PHILIPPINE lawmakers should remove Chinese loans from the funding sources for the proposed P5.768-trillion national budget for next year given security and debt risks due to worsening ties with China, according to an investment analyst.
“Even if we increase spending for maritime defense, we still open our national budget to flashpoints that make our nation kowtow to Beijing,” Terry L. Ridon, public investment analyst and InfraWatch PH convenor, said in a statement. “Things may just cancel out and still leave us back at square one.”
Under the 2024 Budget of Expenditures and Sources of Financing submitted by the Budget department, six major infrastructure projects will be financed by Chinese loans. One of these is the Philippine National Railways (PNR) South long-haul project worth P175.32 billion.
Also expected to be funded by China are the Davao City Expressway projects (P80.53 billion), Ambal-Simuay River and Rio Grande de Mindanao River flood control projects (P39.22 billion) and Chico River pump irrigation project (P4.50 billion).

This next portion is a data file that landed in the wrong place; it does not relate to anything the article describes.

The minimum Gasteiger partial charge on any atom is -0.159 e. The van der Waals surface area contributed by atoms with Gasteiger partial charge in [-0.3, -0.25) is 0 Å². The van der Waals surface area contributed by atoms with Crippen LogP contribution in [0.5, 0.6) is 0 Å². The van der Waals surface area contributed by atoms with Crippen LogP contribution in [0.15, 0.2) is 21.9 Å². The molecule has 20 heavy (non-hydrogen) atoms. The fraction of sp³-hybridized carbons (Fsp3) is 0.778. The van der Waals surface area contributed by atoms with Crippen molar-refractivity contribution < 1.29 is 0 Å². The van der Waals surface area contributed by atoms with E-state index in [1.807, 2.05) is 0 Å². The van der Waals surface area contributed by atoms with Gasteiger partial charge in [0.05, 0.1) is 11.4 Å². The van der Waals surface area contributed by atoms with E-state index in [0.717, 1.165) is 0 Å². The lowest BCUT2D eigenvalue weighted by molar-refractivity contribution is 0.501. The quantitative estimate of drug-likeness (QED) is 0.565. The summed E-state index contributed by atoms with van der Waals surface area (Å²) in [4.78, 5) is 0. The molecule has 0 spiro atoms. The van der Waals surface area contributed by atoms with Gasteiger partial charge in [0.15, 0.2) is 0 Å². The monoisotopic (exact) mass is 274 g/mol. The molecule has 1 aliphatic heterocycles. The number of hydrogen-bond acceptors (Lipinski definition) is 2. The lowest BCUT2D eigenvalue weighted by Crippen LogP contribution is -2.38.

Bridges crossing the Pasig-Marikina River and Manggahan Floodway bridge construction project under the China Government Financing Facility needs P15.29 billion, while the Samal Island-Davao City connector project needs P23.04 billion.
“These projects often come with strings attached, including the potential for increased Chinese influence and the risk of falling into a debt trap,” Mr. Ridon said.
The House of Representatives on Wednesday night passed House Bill 8980 or the General Appropriations bill on third and final reading. Senators are still holding budget hearings and are expected to pass their version of the bill next month.
House appropriations committee Chairman and Party-list Rep. Elizaldy S. Co earlier said the House would realign the combined P650-million confidential and intelligence funds of the Office of the Vice President (OVP) and Department of Education (DepEd) to the budgets of intelligence and security forces.
The Philippines recently removed a floating barrier set up by China at Scarborough Shoal that blocked access by traditional Filipino fishermen, a sign that the conflict between the two countries is escalating, Surigao del Sur Rep. Johnny T. Pimentel told the ABS-CBN News Channel.
“It is correct the budget was already passed without any deduction, but… the budget that we passed last night is not yet final because we’ll have to go to the bicameral [conference committee],” he said.
Among the agencies that will benefit from the intelligence funds are the National Intelligence Coordinating Agency (NICA), National Security Council (NSA), Philippine Coast Guard (PCG) and Bureau of Fisheries and Aquatic Resources.
“This move aligns resource allocation with national priorities, but it also raises questions about the transparency and accountability of such a large-scale financial shift,” Mr. Ridon said. — Beatriz Marie D. Cruz